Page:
River catfishing with a live minnow, shiner, or crayfish is best when you present the bait on a slip bobber. Place the line stop and bead on your line first, and then thread the slip bobber onto your line. Three small splitshot on the line hold the bait down. Place the splitshot about 14 inches from the hook (size 4).
A common tactic for trout fishing is to drift baits through a creek's deep channels. Though the best presentation is to have baits barely bouncing along the bottom, anglers often create unnatural drifts, with their baits simply dragging across the bottom. One way to remedy this is to use stick-shaped bobbers. To do this, first attach one farther from the weighted bait than necessary, and make a cast. The tip of the float should angle upstream. Little by little, slide the float toward the bait and repeat the process until it remains perpendicular to the water's surface, yet quivers slightly every time the bait bumps the stream bottom.
Panfish anglers generally need to use small hooks on small-mouthed fish, such as bluegills. Unfortunately, these hooks are difficult to remove when lodged deeply in the mouth. To make this removal process easier, use long-shank hooks. The longer shank gives you something to grab onto without sticking fingers or pliers in the fish's mouth.
Serious float tube fishermen often like to keep their tubes in their car trunks when they're not using them. Always deflate the tube about halfway before doing this. Closed trunks get very hot and cause the air inside float tubes to expand. A fully inflated tube could pop as a result of this heat expansion.
Does your boat trailer fishtail while underway? Fishtailing suggests that you need to increase your trailer's tongue weight. To do this, move the winch stand a bit closer to the hitch.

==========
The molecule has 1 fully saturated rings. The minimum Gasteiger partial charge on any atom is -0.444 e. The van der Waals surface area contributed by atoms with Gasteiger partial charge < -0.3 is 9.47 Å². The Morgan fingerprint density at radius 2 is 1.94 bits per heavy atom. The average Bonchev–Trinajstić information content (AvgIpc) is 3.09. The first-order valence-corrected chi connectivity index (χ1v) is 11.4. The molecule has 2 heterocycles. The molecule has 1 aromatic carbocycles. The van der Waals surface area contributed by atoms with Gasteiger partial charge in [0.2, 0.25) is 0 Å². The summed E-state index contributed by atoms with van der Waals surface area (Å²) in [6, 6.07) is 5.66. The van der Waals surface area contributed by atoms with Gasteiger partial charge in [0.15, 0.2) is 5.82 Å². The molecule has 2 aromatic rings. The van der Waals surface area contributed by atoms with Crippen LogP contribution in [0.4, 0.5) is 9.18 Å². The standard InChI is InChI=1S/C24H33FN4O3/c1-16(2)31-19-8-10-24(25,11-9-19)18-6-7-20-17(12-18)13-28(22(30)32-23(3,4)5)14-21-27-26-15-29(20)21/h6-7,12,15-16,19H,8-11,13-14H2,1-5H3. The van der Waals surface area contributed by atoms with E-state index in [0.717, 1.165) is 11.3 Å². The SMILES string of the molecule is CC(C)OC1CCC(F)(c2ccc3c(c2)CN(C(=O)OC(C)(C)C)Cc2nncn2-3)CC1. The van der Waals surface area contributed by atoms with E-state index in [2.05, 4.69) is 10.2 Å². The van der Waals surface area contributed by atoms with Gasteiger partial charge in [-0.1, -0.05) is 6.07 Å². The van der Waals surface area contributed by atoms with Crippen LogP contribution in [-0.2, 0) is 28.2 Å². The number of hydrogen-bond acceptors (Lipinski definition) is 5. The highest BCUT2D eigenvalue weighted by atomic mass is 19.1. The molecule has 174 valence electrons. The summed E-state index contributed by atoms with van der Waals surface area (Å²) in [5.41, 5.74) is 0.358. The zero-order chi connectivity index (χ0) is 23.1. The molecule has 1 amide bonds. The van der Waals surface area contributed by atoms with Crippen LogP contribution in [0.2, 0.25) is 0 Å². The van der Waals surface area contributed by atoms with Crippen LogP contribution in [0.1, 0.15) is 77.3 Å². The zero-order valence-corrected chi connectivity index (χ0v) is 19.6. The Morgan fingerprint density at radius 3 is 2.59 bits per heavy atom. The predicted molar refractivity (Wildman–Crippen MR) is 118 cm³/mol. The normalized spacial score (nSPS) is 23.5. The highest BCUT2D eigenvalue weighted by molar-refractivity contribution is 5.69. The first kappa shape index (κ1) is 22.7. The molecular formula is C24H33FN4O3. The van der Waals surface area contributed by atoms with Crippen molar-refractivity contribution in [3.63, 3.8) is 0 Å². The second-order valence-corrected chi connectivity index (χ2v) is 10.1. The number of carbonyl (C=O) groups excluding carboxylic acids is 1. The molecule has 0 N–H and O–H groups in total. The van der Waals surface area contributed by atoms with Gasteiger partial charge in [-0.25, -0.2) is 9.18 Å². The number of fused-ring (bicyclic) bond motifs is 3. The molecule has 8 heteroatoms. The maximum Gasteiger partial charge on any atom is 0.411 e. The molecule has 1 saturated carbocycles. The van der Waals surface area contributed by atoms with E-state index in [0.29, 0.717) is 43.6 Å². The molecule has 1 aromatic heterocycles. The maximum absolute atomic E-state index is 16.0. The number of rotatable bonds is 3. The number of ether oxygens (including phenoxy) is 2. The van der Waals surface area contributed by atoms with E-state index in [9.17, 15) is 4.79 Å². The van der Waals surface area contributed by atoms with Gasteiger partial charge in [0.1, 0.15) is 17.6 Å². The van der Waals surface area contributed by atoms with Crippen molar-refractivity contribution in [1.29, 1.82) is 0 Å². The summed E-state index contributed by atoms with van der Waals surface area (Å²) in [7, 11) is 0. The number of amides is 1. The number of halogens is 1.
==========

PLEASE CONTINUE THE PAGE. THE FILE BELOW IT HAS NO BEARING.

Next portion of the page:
Anglers using stockingfoot-style waders should know to stand on something other than the ground when initially putting on their waders. Lugging a scrap of carpet around in your vehicle just to stand on can be a hassle. Instead, simply use one of the floor mats from your car or truck to stand on when not wearing your waders' accompanying boots. Just don't forget to put them back when you're finished!
An item fly anglers should carry, along with their myriad of other fly angling paraphernalia, is a small fish-tank net. Any experienced fly fisherman knows how difficult it is to pick aquatic insects off the water's surface for identification. A net, available at pet stores, makes this seemingly impossible task much easier.
When going after catfish, try using this free bait that's readily available on all rivers: Crayfish. Simply round up a bucketful of crawdads before settling in for an evening of fishing for channel catfish. Use the whole crayfish or just the tail. They're also nicer to handle than the messy, smelly "blood baits."
Hooked trout can be uncooperative when anglers attempt to remove hooks from their mouths. For whatever reason, holding trout upside-down, with their bellies facing up, usually settles them, making the whole process less stressful on both fish and fishermen.
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May/June 1999 Angler & Boater
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